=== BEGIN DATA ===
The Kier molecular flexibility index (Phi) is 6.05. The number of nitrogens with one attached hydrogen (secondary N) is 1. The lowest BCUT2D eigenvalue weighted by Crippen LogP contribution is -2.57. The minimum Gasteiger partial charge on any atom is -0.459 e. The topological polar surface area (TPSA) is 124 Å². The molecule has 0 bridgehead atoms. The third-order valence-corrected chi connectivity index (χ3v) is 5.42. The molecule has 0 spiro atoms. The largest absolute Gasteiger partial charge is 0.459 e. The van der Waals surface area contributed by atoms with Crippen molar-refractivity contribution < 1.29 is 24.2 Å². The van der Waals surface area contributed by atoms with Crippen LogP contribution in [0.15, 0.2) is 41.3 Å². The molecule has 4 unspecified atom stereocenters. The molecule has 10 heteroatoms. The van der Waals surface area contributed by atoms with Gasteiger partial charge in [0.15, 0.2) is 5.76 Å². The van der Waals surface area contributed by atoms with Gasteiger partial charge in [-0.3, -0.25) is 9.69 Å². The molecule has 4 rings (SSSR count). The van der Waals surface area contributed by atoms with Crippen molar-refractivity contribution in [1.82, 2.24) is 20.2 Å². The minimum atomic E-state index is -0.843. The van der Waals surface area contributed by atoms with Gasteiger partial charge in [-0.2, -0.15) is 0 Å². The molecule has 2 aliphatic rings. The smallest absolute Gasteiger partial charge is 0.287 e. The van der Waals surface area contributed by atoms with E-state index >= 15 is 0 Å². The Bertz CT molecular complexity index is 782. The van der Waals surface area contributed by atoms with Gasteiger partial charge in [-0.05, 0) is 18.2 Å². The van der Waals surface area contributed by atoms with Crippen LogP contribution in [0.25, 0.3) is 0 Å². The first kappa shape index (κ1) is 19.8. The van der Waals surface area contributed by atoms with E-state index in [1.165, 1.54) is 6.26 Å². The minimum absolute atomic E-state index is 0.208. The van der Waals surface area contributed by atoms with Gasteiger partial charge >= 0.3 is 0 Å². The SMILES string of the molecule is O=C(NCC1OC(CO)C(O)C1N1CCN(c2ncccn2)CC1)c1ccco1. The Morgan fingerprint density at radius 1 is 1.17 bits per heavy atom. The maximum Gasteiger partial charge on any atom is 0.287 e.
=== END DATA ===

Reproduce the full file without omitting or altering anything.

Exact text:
The Kier molecular flexibility index (Phi) is 6.05. The number of nitrogens with one attached hydrogen (secondary N) is 1. The lowest BCUT2D eigenvalue weighted by Crippen LogP contribution is -2.57. The minimum Gasteiger partial charge on any atom is -0.459 e. The topological polar surface area (TPSA) is 124 Å². The molecule has 0 bridgehead atoms. The third-order valence-corrected chi connectivity index (χ3v) is 5.42. The molecule has 0 spiro atoms. The largest absolute Gasteiger partial charge is 0.459 e. The van der Waals surface area contributed by atoms with Crippen molar-refractivity contribution < 1.29 is 24.2 Å². The van der Waals surface area contributed by atoms with Crippen LogP contribution in [0.15, 0.2) is 41.3 Å². The molecule has 4 unspecified atom stereocenters. The molecule has 10 heteroatoms. The van der Waals surface area contributed by atoms with Gasteiger partial charge in [0.15, 0.2) is 5.76 Å². The van der Waals surface area contributed by atoms with Gasteiger partial charge in [-0.3, -0.25) is 9.69 Å². The molecule has 4 rings (SSSR count). The van der Waals surface area contributed by atoms with Crippen molar-refractivity contribution in [1.82, 2.24) is 20.2 Å². The minimum atomic E-state index is -0.843. The van der Waals surface area contributed by atoms with Gasteiger partial charge in [-0.2, -0.15) is 0 Å². The molecule has 2 aliphatic rings. The smallest absolute Gasteiger partial charge is 0.287 e. The van der Waals surface area contributed by atoms with E-state index >= 15 is 0 Å². The Bertz CT molecular complexity index is 782. The van der Waals surface area contributed by atoms with Gasteiger partial charge in [-0.05, 0) is 18.2 Å². The van der Waals surface area contributed by atoms with Crippen LogP contribution in [0.25, 0.3) is 0 Å². The first kappa shape index (κ1) is 19.8. The van der Waals surface area contributed by atoms with E-state index in [1.165, 1.54) is 6.26 Å². The minimum absolute atomic E-state index is 0.208. The van der Waals surface area contributed by atoms with Gasteiger partial charge >= 0.3 is 0 Å². The SMILES string of the molecule is O=C(NCC1OC(CO)C(O)C1N1CCN(c2ncccn2)CC1)c1ccco1. The Morgan fingerprint density at radius 1 is 1.17 bits per heavy atom. The maximum Gasteiger partial charge on any atom is 0.287 e.